Language: English

Holistic Reading in a Montessori Classroom: An Examination of the Reading Miscues and Perceived Strategies of Children Who Have Completed One Year in a Montessori Elementary Classroom

See More

Language: English

Published: Chicago, Illinois, 1992

Master's Thesis (Action Research Report)

Building a Cohesive Classroom: The Effects of Music on Cooperation and Community in a Public, Lower Elementary, Montessori Classroom

Available from: St. Catherine University

Action research, Lower elementary, Montessori method of education, Public Montessori

See More

Abstract/Notes: The following research assesses how the daily integration of singing and listening to music helps to construct a socially cohesive, cooperative and joyful classroom during clean up time. This study combined group singing opportunities, a music listening station and music played during clean up time. The songs used for this study included lyrical themes of cooperation, happiness, overcoming obstacles and/or friendship. The thirty-day study involved twenty-one participants between the ages of six and nine at a public, Montessori school in Missouri. Each individual completed a pre- and post-survey, as well as a survey each time they used the music listening station. During clean up time, observations were taken daily to record instances of helpful behaviors and joy amongst the participants. Results of the surveys showed that the intervention was successful at increasing positive experiences during clean up time and including a Music Listening Station as an available work choice. The intervention was not successful in creating positive experiences when singing together as a group. Further research may include the use of other mediums to promote community and collaboration like the fine arts, sports or other group oriented activities.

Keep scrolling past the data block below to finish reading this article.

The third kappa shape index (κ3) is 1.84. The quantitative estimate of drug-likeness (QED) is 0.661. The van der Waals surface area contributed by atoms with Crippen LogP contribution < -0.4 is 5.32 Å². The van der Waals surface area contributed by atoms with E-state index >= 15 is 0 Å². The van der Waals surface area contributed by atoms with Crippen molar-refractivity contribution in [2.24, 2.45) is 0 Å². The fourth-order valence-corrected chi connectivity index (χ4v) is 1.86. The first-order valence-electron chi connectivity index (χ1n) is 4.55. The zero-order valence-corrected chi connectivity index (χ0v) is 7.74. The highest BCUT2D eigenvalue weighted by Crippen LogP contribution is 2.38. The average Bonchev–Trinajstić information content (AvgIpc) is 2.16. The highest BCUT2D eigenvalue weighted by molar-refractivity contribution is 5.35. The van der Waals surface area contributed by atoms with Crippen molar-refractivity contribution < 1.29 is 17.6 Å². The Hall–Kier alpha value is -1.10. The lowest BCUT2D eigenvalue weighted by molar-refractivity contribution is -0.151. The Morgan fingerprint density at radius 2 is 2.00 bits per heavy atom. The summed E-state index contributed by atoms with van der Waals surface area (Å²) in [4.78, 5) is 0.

Language: English

Published: St. Paul, Minnesota, 2019

Doctoral Dissertation

Pre-Kindergarten Classroom Practices in Oklahoma Public Schools: Influence of Teacher and Principal Beliefs and Characteristics

Available from: SHAREOK

beliefs, dispositions

See More